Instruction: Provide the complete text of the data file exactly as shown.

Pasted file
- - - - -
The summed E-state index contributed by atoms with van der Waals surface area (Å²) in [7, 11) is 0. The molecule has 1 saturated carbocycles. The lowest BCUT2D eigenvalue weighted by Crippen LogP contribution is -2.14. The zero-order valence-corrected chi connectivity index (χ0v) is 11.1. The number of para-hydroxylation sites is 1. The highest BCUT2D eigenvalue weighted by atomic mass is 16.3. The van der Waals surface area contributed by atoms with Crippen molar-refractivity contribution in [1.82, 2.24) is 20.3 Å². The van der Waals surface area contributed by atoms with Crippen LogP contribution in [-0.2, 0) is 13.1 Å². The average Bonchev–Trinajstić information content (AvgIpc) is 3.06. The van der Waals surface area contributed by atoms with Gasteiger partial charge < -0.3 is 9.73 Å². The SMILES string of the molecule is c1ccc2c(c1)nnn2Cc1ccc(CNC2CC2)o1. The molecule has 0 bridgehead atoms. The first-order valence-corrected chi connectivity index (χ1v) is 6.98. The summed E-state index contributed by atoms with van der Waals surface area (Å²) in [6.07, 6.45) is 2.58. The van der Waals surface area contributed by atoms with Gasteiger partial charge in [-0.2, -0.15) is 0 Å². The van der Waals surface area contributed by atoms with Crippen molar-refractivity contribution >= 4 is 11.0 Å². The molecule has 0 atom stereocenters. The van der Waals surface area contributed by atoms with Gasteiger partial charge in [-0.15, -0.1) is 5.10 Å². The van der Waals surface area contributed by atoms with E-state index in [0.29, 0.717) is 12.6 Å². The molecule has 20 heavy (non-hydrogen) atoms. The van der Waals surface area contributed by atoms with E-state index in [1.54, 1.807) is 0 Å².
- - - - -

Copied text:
The summed E-state index contributed by atoms with van der Waals surface area (Å²) in [7, 11) is 0. The molecule has 1 saturated carbocycles. The lowest BCUT2D eigenvalue weighted by Crippen LogP contribution is -2.14. The zero-order valence-corrected chi connectivity index (χ0v) is 11.1. The number of para-hydroxylation sites is 1. The highest BCUT2D eigenvalue weighted by atomic mass is 16.3. The van der Waals surface area contributed by atoms with Crippen molar-refractivity contribution in [1.82, 2.24) is 20.3 Å². The van der Waals surface area contributed by atoms with Crippen LogP contribution in [-0.2, 0) is 13.1 Å². The average Bonchev–Trinajstić information content (AvgIpc) is 3.06. The van der Waals surface area contributed by atoms with Gasteiger partial charge < -0.3 is 9.73 Å². The SMILES string of the molecule is c1ccc2c(c1)nnn2Cc1ccc(CNC2CC2)o1. The molecule has 0 bridgehead atoms. The first-order valence-corrected chi connectivity index (χ1v) is 6.98. The summed E-state index contributed by atoms with van der Waals surface area (Å²) in [6.07, 6.45) is 2.58. The van der Waals surface area contributed by atoms with Gasteiger partial charge in [-0.2, -0.15) is 0 Å². The van der Waals surface area contributed by atoms with Crippen molar-refractivity contribution >= 4 is 11.0 Å². The molecule has 0 atom stereocenters. The van der Waals surface area contributed by atoms with Gasteiger partial charge in [-0.15, -0.1) is 5.10 Å². The van der Waals surface area contributed by atoms with E-state index in [0.29, 0.717) is 12.6 Å². The molecule has 20 heavy (non-hydrogen) atoms. The van der Waals surface area contributed by atoms with E-state index in [1.54, 1.807) is 0 Å².